Lydia Képinski
Premier juin

Premier juin is a beguiling record that feels as if it’s signalling that a major musical shift is underway.


Since the turn of the century, there’s a palpable sense that music has been undergoing an evolution. The established popular genres of the 20th century — pop, rock, R&B, folk, country — are being reinterpreted and reimagined by a new generation of songwriters who aren’t beholden to tradition or categorization. In Quebec, Lydia Képinski sits at the vanguard of a new era of “chanson française”, blending classical literary references with modern instrumentation to build epic, eclectic songs that are still deeply personal. Képinski’s debut full-length, Premier juin, named after her birthday, is a beguiling record, one that feels like it’s signalling that a major musical shift is underway.

Indeed, opening track “Les routes indolores” sounds like earth is shifting underfoot, with its steady, thunderous bass erupting in a seismic swell of synths. It’s followed by “Premier juin”, a song with spritely pop arrangement that Képinski says is a personal song where she “tried looking at [herself] in a naive way”. The end result is anything but naive. Premier juin’s title track is redolent of classic pop and blockbuster 1980s productions minus the vapid and heartless lyricism that set the decade apart. Képinksi gets personal again on “Les balançoires”, where the stripped back arrangement focuses all attention on her emotive vocal performance. “I know for a fact that there is a major taboo that surrounds taking medication,” Képinksi says in reference to one of Premier juin’s most powerful songs. “I was hurt many times because people would judge me based on that. They make super-rigid generalizations, yet they have no clue what they’re talking about. They don’t get that I’ve lived through episodes where I just wanted it to be over.”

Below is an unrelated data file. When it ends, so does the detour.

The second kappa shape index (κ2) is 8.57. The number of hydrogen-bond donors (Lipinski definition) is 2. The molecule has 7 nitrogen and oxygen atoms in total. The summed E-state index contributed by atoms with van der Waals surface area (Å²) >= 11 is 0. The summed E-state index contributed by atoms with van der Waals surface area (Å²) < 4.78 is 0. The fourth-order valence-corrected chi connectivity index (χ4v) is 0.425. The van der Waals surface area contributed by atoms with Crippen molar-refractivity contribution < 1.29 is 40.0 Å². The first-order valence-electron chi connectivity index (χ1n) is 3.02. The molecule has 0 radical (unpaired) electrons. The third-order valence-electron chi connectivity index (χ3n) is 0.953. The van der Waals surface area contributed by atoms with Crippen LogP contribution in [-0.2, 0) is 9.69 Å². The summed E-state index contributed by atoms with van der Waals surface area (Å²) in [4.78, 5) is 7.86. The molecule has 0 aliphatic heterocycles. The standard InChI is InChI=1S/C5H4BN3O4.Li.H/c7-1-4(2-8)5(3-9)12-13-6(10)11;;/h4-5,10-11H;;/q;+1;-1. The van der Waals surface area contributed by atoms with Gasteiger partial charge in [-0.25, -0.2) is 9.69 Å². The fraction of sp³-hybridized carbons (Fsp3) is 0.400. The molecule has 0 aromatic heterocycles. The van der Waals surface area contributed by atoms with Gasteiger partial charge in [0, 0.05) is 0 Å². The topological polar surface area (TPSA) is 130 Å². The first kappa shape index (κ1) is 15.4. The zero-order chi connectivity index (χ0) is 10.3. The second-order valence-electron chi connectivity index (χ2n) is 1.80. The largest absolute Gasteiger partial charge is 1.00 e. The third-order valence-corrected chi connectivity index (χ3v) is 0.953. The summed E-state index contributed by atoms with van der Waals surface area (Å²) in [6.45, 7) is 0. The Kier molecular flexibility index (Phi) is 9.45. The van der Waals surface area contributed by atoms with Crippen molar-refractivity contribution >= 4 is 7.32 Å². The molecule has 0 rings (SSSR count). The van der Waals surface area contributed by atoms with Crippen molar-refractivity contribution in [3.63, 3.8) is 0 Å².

It’s likely that time and distance from these defining episodes is what has helped Képinski shape Premier juin into such a cohesive and compelling collection of songs. She says that most of the album’s songs have been around for years and that she has multiple album’s worth of music ready to be recorded, but I get the sense she’s in no big hurry. There’s something to be said for personal curation, for allowing one’s ideas to form and take shape over time. Far too many artists don’t allow themselves the luxury of time, rushing music to our modern day markets because they can. They’d be better off following Lydia Képinski’s lead, and let the music dictate when it’s ready for the world. Afterall, musical integrity and artistry is an evolution, not a revolution.

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